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Maybe Next Year

photo: tempest on terrace

Today's tempest on the terrace.

Hurricane Season

Paris:– Thursday, 12. August 2004:– Good weather that was 'so old hat' last week has turned into tropical weirdness this week. The rains, when they come down, come down hard and lots. Good for the trees if they aren't already too far gone.

And the rains are coming down lots of times a day. I thought they were only coming down at 03:17 in the morning, which they were, but now any old time is good enough. There's more about this in today's 'report' below.

I got a pretty good partial weather forecast tonight from the TV–weather news. I also got a copy of today's Le Parisien to scribble it on. I'll use it to fill in the parts that are only 'partial' from the TV.

Friday will be, first off, kind of windy. It will blow from the west towards the east except in Channel areas where it will blow at Amsterdam. While it will be cloudy in the morning, it will be worse in the north. 'North' may start as far south as Montmartre. In the afternoon it will be partly cloudy and part–time sunny, and there may be bits of rain too. High for the day is forecast as 24 degrees, maybe like today, which may have not got all the way up to 24.

Expect considerably simpler weather on Saturday. My note says 'half–sunny.' I neglected to note the other half. Le Parisien's weather map is quite a bit more optimistic, but TV's high is lower, at 23 degrees.

Sunday is the 'partial' day. I have written 'semi–blue' for the sky, as opposed to 'very blue' for the southern half of France. I guess the high temperature up north here will be somewhere between 23 and 25, which is, I guess, 24. There may be other elements of weather for people who like variety, but what I got is only 'partial,' so your guess is good too.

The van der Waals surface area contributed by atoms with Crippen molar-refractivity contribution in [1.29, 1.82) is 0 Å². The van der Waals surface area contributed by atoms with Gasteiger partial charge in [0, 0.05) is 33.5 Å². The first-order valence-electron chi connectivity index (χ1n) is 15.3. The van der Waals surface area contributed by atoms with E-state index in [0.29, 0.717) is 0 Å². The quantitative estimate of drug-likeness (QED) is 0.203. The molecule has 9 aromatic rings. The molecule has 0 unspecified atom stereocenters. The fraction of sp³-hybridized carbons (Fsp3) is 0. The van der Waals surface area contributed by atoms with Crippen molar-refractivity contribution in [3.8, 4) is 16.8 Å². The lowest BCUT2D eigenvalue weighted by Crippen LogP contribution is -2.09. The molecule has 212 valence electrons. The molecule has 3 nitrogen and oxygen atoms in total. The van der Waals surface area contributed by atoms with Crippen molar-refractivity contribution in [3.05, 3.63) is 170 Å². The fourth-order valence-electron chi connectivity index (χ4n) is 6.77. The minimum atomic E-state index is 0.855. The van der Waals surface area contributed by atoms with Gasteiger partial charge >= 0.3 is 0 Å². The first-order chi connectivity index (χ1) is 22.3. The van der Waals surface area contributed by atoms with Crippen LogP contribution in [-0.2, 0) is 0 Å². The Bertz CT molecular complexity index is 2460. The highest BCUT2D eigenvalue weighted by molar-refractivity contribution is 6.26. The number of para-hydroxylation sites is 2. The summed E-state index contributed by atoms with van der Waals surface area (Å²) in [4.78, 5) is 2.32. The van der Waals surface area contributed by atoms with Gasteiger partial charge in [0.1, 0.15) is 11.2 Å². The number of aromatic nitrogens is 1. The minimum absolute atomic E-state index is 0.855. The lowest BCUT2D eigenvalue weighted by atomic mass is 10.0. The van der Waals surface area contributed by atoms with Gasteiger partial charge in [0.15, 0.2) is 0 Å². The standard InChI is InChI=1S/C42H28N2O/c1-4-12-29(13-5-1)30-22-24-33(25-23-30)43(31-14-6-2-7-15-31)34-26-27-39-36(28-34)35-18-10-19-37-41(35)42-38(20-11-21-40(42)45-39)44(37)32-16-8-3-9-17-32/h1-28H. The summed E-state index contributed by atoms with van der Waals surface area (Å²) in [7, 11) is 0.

Another 'City of the Week' for this Club Report of the Week

Without devoting a lot of thought to it I set off for today's club meeting about the same time as always and I go thephoto: glassworks, corona same way to the Métro at Raspail and take what looks like about the same train to Châtelet, which looks the same too.

So does the Rue de Rivoli, even if I haven't come this way often lately. I get tired of it fast and take the street by the poodle–clip parlor and come out on the quay and cross over and look at people walking along Paris Plage. I do not see any people lying on Paris Plage, but I might not be looking in the right, dry, place.

Every week – also the empty–bottle club.

Most of the posters on the kiosk in front of Samaritaine are last week's. They weren't much good then either, so I skip them again. A fair number of people are inside the cafés along the Quai du Louvre and not many are out of the terraces.

It's the same at the club's café, La Corona. Monsieur Ferrat is waiting to tell me there is 'du monde' waiting. My watch says it is five minutes before three. He says he told them I'd be along in 10 or 15 minutes. For all I know he did it a half–hour ago.

At the club's area in the 'grande salle,' which is a quite large room, I find Barbara Cooley from Sanibel in Florida, sitting a bit offside, not exactly at the club's tables. They are occupied by members Donna and Jason Hraynyk.